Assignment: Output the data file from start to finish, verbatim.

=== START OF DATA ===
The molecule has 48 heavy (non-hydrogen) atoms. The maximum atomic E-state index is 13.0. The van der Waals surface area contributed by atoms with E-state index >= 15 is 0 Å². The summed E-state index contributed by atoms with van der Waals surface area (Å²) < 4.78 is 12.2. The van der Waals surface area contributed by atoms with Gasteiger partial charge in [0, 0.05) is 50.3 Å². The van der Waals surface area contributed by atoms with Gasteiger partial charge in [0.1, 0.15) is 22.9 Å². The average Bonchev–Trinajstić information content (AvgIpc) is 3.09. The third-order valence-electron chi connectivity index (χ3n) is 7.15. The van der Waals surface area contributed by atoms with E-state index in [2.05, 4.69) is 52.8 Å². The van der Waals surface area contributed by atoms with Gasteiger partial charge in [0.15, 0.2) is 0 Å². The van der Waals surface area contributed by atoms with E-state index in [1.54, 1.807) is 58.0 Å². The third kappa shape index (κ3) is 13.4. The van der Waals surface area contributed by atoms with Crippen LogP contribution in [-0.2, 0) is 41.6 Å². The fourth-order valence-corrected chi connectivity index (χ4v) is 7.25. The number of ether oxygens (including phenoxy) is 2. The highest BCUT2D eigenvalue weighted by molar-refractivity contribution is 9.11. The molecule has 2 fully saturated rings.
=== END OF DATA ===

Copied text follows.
The molecule has 48 heavy (non-hydrogen) atoms. The maximum atomic E-state index is 13.0. The van der Waals surface area contributed by atoms with E-state index >= 15 is 0 Å². The summed E-state index contributed by atoms with van der Waals surface area (Å²) < 4.78 is 12.2. The van der Waals surface area contributed by atoms with Gasteiger partial charge in [0, 0.05) is 50.3 Å². The van der Waals surface area contributed by atoms with Gasteiger partial charge in [0.1, 0.15) is 22.9 Å². The average Bonchev–Trinajstić information content (AvgIpc) is 3.09. The third-order valence-electron chi connectivity index (χ3n) is 7.15. The van der Waals surface area contributed by atoms with E-state index in [2.05, 4.69) is 52.8 Å². The van der Waals surface area contributed by atoms with Gasteiger partial charge in [0.15, 0.2) is 0 Å². The van der Waals surface area contributed by atoms with E-state index in [1.54, 1.807) is 58.0 Å². The third kappa shape index (κ3) is 13.4. The van der Waals surface area contributed by atoms with Crippen LogP contribution in [-0.2, 0) is 41.6 Å². The fourth-order valence-corrected chi connectivity index (χ4v) is 7.25. The number of ether oxygens (including phenoxy) is 2. The highest BCUT2D eigenvalue weighted by molar-refractivity contribution is 9.11. The molecule has 2 fully saturated rings.